As the number of information resources increases, instructing users in the best way to find health-related information is becoming an even more essential role for health sciences librarians. At the same time, the challenges to delivering instruction in an era of search engines and mobile devices have been steadily growing. Recognizing both the importance of instruction and the challenges we face in teaching our users, MLA’s incoming President, Gerald Perry, has announced his intention to create an MLA Academy of Teaching Excellence. In support of this initiative, and to help create an evidence-based approach to improving instruction, the Journal of the Medical Library Association is planning to devote our October 2012 issue to papers that focus on providing instruction to users of biomedical information.
This issue, to be published in October 2012, will include invited papers summarizing the current state of the field. We also encourage submissions from those with innovative approaches willing to share those innovations with their peers. To be considered for this issue, papers must be submitted by February 15, 2012.
We particularly welcome submission of:
a. Brief Communications that describe an innovative instructional offering or teaching technique in a health sciences library, or to a group of biomedical library users. Papers should describe the innovation, including a brief literature review as well as information on the background of the instructors and the nature of the target user group, where appropriate. Data that allows the reader to judge the success of the innovation, such as pre and post tests and/or faculty evaluations, must be included with the submission. Examples of papers in this category include manuscripts describing a new technique to teach Medline, a new online course, a new technique for engaging students, or an experiment in providing instruction via mobile devices. Brief Communications are 1800 words or less.
b. Case studies that report on innovations related to developing and maintaining instructional programs in health sciences libraries. Papers submitted in this category should describe an innovation that affected multiple classes or instructional offerings. The manuscript should describe the problem the initiative was designed to solve, options considered and discarded, the setting in which it took place, the resources required to execute it (personnel, technology, etc.), the key characteristics of the program, and what would be required to sustain it for the long-term. Examples for this category include initiatives designed to integrate instruction into the curriculum or to train librarians in the use of instructional technologies, methodologies to provide instruction to user groups with particular challenges (e.g. reaching nurses with busy schedules), techniques for keeping classes up to date, etc. Data that allows the reader to judge the success of the initiative, such as user surveys, trends in class enrollments, or changes in the numbers or types of classes offered, must be included with the submission. Case studies are 3500 words or less.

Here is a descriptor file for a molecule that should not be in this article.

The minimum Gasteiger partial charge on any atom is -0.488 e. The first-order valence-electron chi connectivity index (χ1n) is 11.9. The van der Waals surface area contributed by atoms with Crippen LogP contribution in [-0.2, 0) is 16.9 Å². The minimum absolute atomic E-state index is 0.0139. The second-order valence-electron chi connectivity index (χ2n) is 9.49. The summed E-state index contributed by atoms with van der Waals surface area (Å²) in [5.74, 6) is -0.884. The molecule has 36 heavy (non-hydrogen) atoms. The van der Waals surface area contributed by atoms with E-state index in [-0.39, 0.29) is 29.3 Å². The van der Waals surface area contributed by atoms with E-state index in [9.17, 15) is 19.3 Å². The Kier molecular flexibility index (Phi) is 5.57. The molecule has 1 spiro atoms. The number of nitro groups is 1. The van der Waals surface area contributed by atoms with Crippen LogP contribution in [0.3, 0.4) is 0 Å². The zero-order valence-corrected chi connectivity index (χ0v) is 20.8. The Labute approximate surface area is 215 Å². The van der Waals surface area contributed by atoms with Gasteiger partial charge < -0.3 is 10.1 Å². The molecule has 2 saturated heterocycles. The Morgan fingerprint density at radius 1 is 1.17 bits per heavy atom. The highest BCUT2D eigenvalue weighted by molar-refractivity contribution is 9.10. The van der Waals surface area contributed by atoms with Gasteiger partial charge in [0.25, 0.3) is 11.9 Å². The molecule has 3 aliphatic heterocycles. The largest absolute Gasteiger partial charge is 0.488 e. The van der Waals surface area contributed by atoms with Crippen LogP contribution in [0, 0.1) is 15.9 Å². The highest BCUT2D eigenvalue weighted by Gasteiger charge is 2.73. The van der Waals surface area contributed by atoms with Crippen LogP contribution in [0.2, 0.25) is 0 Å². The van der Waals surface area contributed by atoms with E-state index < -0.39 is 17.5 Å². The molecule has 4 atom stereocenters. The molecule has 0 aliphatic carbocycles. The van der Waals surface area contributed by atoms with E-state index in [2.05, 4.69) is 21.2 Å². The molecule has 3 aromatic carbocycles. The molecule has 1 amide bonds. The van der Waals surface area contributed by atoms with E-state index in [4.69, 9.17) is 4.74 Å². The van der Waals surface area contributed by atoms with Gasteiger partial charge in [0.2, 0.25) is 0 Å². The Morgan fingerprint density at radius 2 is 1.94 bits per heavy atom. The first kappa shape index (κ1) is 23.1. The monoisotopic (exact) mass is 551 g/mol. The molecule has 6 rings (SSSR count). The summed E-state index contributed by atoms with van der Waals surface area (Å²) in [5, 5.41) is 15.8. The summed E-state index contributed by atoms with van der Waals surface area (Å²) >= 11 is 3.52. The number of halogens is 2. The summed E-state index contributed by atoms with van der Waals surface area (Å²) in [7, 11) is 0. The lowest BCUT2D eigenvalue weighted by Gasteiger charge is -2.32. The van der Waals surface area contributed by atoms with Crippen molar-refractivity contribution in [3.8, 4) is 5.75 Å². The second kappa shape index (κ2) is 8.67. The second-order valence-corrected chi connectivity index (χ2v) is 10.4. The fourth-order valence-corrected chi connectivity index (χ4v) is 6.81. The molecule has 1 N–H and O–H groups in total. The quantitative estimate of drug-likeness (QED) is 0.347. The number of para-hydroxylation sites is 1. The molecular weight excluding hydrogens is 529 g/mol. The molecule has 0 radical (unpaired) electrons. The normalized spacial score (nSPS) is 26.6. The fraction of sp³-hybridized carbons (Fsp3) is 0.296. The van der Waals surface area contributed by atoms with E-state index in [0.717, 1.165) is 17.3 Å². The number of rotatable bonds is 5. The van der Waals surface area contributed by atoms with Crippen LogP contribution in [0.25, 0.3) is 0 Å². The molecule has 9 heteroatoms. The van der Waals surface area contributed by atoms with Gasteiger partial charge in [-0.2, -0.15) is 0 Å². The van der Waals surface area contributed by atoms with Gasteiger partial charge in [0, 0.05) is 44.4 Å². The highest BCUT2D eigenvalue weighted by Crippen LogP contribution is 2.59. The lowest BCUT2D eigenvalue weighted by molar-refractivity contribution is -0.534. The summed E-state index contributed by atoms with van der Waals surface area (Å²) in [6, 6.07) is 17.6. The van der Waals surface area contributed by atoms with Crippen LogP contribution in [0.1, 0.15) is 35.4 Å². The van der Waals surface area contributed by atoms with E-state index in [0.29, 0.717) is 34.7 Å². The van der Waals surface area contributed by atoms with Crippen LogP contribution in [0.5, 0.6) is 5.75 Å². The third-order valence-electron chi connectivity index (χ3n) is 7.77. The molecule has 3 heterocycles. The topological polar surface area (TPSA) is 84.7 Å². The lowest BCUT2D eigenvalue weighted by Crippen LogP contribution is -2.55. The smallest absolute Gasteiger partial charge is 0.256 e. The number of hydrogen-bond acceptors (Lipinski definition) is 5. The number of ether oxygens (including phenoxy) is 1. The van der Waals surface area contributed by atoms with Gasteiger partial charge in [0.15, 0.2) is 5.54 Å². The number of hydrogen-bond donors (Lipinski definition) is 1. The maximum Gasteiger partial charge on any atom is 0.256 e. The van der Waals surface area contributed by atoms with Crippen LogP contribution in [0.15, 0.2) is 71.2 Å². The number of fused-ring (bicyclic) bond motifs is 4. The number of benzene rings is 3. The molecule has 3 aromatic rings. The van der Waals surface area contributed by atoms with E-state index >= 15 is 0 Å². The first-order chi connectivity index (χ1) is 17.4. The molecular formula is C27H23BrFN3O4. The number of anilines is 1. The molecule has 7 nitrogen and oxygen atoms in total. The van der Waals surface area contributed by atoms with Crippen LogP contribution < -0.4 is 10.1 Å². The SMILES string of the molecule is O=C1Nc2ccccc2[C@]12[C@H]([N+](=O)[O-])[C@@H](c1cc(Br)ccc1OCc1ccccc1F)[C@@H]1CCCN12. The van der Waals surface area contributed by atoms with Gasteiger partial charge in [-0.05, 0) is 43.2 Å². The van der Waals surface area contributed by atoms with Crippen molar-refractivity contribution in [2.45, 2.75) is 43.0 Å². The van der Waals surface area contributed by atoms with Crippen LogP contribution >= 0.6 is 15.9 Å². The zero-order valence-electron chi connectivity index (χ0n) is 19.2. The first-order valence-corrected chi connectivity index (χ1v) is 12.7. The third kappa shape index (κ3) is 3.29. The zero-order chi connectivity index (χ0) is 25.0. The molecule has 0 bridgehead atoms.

c. Full-length research papers investigating a research question related to instruction in health sciences libraries. Research papers should use a standard quantitative or qualitative research design; quantitative studies should employ a sampling methodology that allows extrapolation to the larger population. Examples in this category would be papers comparing results of two different teaching techniques or comparing online and in person instruction, or studying the long term effects of providing training to medical students. There is a 5000 word limit for full-length papers.
To appear in this issue, scheduled for October 2012, papers should be received no later than February 15, 2012.
If you would like to discuss an idea for a paper, please contact Susan Starr, Editor, JMLA at email@example.com. Further details on procedures for JMLA submissions can be found on our Information for Authors page, http://www.mlanet.org/publications/jmla/jmlainfo.html